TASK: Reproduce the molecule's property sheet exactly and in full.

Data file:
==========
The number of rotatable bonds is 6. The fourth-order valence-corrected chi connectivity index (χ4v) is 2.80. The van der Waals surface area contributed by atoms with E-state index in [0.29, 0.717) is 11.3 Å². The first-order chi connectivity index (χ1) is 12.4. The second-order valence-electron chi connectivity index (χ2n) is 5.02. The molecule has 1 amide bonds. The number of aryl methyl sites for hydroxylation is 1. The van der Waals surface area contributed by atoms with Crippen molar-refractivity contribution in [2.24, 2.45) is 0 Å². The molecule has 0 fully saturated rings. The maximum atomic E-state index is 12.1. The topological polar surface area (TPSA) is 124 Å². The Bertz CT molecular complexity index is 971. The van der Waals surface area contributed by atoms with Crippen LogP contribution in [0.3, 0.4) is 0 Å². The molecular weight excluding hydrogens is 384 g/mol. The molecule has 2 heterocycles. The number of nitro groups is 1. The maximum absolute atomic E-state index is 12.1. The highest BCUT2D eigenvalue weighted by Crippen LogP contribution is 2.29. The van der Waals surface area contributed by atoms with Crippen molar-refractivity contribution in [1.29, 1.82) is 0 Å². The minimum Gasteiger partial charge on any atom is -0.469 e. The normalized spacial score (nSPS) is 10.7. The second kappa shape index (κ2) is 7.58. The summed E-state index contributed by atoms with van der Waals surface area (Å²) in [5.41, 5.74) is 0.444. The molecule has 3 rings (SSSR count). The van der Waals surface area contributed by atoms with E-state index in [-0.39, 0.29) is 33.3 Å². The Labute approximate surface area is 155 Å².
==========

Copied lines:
The number of rotatable bonds is 6. The fourth-order valence-corrected chi connectivity index (χ4v) is 2.80. The van der Waals surface area contributed by atoms with E-state index in [0.29, 0.717) is 11.3 Å². The first-order chi connectivity index (χ1) is 12.4. The second-order valence-electron chi connectivity index (χ2n) is 5.02. The molecule has 1 amide bonds. The number of aryl methyl sites for hydroxylation is 1. The van der Waals surface area contributed by atoms with Crippen molar-refractivity contribution in [2.24, 2.45) is 0 Å². The molecule has 0 fully saturated rings. The maximum atomic E-state index is 12.1. The topological polar surface area (TPSA) is 124 Å². The Bertz CT molecular complexity index is 971. The van der Waals surface area contributed by atoms with Crippen LogP contribution in [0.3, 0.4) is 0 Å². The molecular weight excluding hydrogens is 384 g/mol. The molecule has 2 heterocycles. The number of nitro groups is 1. The maximum absolute atomic E-state index is 12.1. The highest BCUT2D eigenvalue weighted by Crippen LogP contribution is 2.29. The van der Waals surface area contributed by atoms with Crippen molar-refractivity contribution in [1.29, 1.82) is 0 Å². The minimum Gasteiger partial charge on any atom is -0.469 e. The normalized spacial score (nSPS) is 10.7. The second kappa shape index (κ2) is 7.58. The summed E-state index contributed by atoms with van der Waals surface area (Å²) in [5.41, 5.74) is 0.444. The molecule has 3 rings (SSSR count). The van der Waals surface area contributed by atoms with E-state index in [-0.39, 0.29) is 33.3 Å². The Labute approximate surface area is 155 Å².